Hospitalized patients can be reluctant to report issues with their experiences, including breakdowns in care. The standard approach has been for hospital staff to wait for a patient to initiate a report of a problem, but a more proactive model may help detect and correct problems more efficiently, said Kimberly A. Fisher, MD, MSc, an associate professor of medicine at the University of Massachusetts Medical School and a pulmonary and critical care medicine physician at UMass Memorial Medical Center, both in Worcester, Mass.
In a study in which structured interviews were conducted with 979 hospitalized patients, published in 2017 by the Journal of Hospital Medicine, Dr. Fisher and colleagues found that nearly 40% believed they had experienced at least one breakdown in care, most frequently involving exchange of information and medications. To make it easier for patients to report such breakdowns, they developed the We Want to Know Program, which was implemented at one Baltimore hospital from June 2014 to May 2017.
How it works
As the program's name suggests, it encouraged patients to report any perceived problems in care delivery. Dedicated We Want to Know specialists performed active outreach, going to patients' rooms and asking about their stay. The specialists tried to determine whether there had been any breakdowns in care. “And then, if they identified a problem, they would want to understand what the impact of it had been on the patient and then would also take steps to immediately resolve the breakdown,” she said.
Other core features of the program were providing multiple channels for patients to report breakdowns themselves, including a website and a phone number, and using posters, cards, and digital displays to increase patient awareness, “with the goal of making patients and their families aware, No. 1, just that we want to know if there are problems, and then giving them venues by which they could speak up,” said Dr. Fisher.
Over the course of about three years, We Want to Know specialists interviewed 4,676 patients, and 822 (18%) reported a breakdown in care. Of these, 313 (38%) had not spoken with anyone at the hospital about the breakdown, and 547 (67%) described associated harm, according to results published in the May Joint Commission Journal on Quality and Patient Safety. In addition, there were 55 patient-initiated reports to the program, 41 (75%) of which reported a care breakdown.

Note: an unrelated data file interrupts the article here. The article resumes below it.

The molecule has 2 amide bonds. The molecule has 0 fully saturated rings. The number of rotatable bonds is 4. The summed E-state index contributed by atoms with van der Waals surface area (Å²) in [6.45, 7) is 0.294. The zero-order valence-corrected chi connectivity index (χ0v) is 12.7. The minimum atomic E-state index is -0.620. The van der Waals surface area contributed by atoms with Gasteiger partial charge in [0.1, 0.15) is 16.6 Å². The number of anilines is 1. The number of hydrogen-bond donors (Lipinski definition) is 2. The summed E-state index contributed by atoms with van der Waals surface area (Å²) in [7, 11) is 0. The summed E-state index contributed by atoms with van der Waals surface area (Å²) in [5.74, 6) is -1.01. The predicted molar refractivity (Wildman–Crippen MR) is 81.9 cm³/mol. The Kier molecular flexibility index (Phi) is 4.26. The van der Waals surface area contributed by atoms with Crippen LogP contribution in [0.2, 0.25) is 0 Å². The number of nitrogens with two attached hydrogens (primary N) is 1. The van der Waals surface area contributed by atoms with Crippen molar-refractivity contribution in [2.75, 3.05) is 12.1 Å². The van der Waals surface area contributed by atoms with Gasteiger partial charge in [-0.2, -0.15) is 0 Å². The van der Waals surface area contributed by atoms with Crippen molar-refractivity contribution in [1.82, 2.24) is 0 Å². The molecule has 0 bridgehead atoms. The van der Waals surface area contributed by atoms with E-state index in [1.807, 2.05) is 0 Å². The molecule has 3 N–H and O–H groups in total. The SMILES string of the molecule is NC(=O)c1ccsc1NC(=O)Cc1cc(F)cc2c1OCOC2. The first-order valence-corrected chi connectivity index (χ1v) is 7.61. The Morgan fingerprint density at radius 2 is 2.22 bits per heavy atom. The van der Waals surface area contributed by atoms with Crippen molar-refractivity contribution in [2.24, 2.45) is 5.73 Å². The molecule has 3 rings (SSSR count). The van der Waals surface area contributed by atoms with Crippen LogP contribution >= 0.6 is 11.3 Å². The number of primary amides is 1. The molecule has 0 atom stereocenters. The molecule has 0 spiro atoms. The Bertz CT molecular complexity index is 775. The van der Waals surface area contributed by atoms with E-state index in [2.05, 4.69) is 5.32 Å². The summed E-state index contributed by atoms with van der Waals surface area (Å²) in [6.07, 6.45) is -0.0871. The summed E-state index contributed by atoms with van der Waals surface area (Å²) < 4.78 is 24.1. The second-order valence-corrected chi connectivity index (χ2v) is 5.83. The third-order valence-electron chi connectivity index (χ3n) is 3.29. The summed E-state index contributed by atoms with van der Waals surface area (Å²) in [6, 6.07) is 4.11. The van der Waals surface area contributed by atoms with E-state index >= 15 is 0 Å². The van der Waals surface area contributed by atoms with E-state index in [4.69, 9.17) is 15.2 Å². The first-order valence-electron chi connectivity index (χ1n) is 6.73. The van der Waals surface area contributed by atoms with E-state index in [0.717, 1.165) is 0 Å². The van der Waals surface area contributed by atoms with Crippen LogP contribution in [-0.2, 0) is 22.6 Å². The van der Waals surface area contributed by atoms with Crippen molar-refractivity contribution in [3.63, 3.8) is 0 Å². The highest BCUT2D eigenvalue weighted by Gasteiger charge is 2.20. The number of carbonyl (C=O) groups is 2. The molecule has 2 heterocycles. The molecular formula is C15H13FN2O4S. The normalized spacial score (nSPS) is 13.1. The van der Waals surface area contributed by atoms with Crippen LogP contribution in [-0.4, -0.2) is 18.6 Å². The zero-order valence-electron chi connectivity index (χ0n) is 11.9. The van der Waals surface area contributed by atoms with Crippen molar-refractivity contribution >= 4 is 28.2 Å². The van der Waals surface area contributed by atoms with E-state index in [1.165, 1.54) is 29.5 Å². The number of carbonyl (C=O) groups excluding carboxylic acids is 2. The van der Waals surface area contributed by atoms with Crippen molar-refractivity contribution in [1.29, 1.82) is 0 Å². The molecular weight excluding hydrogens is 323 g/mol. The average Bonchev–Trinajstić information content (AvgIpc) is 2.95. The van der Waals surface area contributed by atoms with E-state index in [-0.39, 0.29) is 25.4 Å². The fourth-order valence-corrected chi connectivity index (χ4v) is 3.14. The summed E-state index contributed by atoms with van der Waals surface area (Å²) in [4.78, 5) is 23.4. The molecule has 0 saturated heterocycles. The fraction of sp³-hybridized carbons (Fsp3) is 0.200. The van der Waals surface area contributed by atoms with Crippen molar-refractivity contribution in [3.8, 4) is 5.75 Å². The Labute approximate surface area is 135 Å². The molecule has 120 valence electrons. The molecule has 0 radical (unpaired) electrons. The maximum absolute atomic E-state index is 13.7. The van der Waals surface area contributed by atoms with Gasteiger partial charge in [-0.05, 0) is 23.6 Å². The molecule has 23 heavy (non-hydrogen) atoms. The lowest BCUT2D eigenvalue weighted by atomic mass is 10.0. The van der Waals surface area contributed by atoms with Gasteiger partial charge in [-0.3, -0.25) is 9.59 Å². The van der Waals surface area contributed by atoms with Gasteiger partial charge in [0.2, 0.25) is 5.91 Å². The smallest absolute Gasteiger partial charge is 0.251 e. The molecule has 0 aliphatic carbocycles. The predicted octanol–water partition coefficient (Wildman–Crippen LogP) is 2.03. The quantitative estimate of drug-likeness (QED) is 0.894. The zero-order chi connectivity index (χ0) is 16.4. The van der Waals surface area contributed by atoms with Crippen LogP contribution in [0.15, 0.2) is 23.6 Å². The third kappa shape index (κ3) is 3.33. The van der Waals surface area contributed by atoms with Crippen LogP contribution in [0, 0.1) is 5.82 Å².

These results suggest that hospitals that rely on patients to report are likely to miss many problems, said Dr. Fisher. “I think that the biggest takeaway was . . . the difference by an order of magnitude in the reports that we got through active outreach as compared to patient-initiated reporting,” she said. “That's not to say that the patient-initiated reporting venues aren't still valuable to have, because we did get reports that way, but it's really not enough.”
One challenge was the limited reach of the project's specialists. “Although the active outreach and going to patients and asking them if they have any problems is a much more effective way to find out if there are problems, it's resource intensive, and even with dedicating one individual to primarily do that, we reached a small fraction of the number of patients who actually come through that hospital,” said Dr. Fisher.
A more surprising obstacle was distributing the awareness campaign materials as external researchers, she added. “We thought the easy part would be getting the campaign out there and setting up the freestanding channels that patients could report breakdowns through, and it turned out that even just getting the We Want to Know posters up in all the patient rooms was more of an operational challenge than we anticipated,” Dr. Fisher said.
To deal with the problem of getting the program's specialists to patients, Dr. Fisher said one of her coauthors has advocated that physicians and nurses ask about breakdowns at the bedside. It's important for clinicians to be aware that patients frequently experience problems during hospitalization without disclosing them, Dr. Fisher said. “Those were some of the lessons that I took away and that are on my mind as I see patients,” she said.
The next task is to find other less resource-intensive ways to gather this information, Dr. Fisher said. “Our focus is really on the challenge of how do you learn about these breakdowns and make it easy for people to speak up about them, but be able to broaden the reach,” she said.